Using hop certificates of analysis to optimise brewing June 2020

Hop Products Australia analyses every batch of hops and brewers can use the resulting Certificate of Analysis to anticipate how every batch of hops will impact their final brew. Here’s how…

Hops being analysed in a lab

Quality management in ingredients is vital to the end quality in beer and so Hop Products Australia employes a range of quality management procedures to ensure their farms and facilities are ISO 9001:2015 compliant and HACCP certified.

Beyond that they analyse more than 3,000 hop samples every harvest to generate more than 25,000 measurements to ensure their hops deliver consistent flavour outcomes year-on-year.

For brewers, understanding this pre- and post-harvest hop analysis is key to producing beer of consistent quality. Hops are a natural ingredient, which means they are subject to seasonal variation. Hop analyses give hop growers and brewers alike the opportunity to optimise their processes to achieve consistency and efficiency.

The sampling process

The hop sampling and measurement process spans a period of six months. During this time, HPA goes through three phases on quality testing – pre-harvest in-field samples, harvest bale samples and post-harvest packaged product samples:

The hop sampling and measurement process spans a period of six months

Pre-harvest sampling

Pre-harvest sampling tracks the development of hop cones and the accumulation of alpha acids and essential oils across our farms. Every paddock across across HPA’s farms is systematically sampled at least three times with the final sample taking place within 36 hours of the paddock being harvested.

The information received from these samples confirms whether HPA’s planning around harvest logistics is correct, and informs the picking sequence for varieties that cover significant acreage. This picking sequence ensures the best possible representation of each variety is captured year-on-year.

Each samples’ alpha acids and oil content are assessed through a near-infrared (NIR) analytical system. Gland fill, dry matter and cone weight are also measured at this stage. All of these measurements follow a fairly consistent pattern of development in the lead up to harvest. Harvest occurs only when the paddock reaches ideal values.

The graph and heatmap below show the day in year that these values are typically reached. However, events such as hot and windy days, heavy rain, flooding or frost can accelerate development.

Graph and associated heatmap provide a visual representation of the day in year that these values are typically reached.

During harvest several composite samples are taken from each lot of hops once they have been baled. Alpha acids and moisture content are the main focus at this point with all measurements produced through NIR. This is crucial to the blending process that enables us to achieve consistent quality outcomes for each variety year-on-year.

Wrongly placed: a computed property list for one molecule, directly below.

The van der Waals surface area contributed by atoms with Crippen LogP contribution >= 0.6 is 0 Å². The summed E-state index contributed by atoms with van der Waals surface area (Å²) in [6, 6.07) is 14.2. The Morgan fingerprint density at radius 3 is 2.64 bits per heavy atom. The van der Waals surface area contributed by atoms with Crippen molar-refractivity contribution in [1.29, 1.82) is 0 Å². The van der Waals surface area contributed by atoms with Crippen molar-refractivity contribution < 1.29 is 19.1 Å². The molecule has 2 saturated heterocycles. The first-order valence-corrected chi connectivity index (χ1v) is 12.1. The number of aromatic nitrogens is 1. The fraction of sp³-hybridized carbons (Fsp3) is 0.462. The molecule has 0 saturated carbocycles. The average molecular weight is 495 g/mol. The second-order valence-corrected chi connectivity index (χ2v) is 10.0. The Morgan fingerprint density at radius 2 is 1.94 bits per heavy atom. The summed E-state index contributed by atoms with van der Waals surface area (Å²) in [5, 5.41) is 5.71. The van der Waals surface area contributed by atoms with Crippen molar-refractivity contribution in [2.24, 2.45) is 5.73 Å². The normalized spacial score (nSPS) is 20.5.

Post-harvest sampling

Post-harvest HPA conducts further testing on each lot of final packaged product, including pellets and flowers. This information is what brewers see on certificates of analysis (CoAs).

Brewers can use CoAs to anticipate process changes required to achieve consistent brewing results, and to verify compliance with hop specifications.

HPA supplies its hops in sealed, oxygen barrier laminated foils that have been back-flushed with carbon dioxide and packed in cardboard cartons. Each carton is labelled with variety, producer, crop year, production date, lot identification number, product type, net weight and bittering potential (alpha acid contents and analysis method).

There is no standardisation of hop CoA information in the brewing industry. In its most basic form a CoA will cover the same information as the carton labels, but we also choose to include essential oil content, moisture content and agricultural chemical residue reporting.

Each hop analysis has a different significance in brewing:

Table showing how each hop analysis has a different siginificance in brewing

Since hops that are used in brewing are a food ingredient, producers are required to ensure all typical food safety requirements are met, and can also provide allergen and residue statements if required.

It is also important to remember that hop CoAs and label information describe the hops at the time of packaging. Chemical changes that affect performance in beer may occur if the hops are transported, stored and/or handled improperly at any stage of the supply chain.

We work closely and collaboratively with our contractors to ensure this risk is managed effectively, so that our customers can continue making great tasting beer.

Now you understand the role of the Certificate of Analysis, learn how to keep your hops fresh even when opened.

To learn more about Certificates of Analysis and how you can interpret them for your own brewing, speak with your Hop Products Australia representative.

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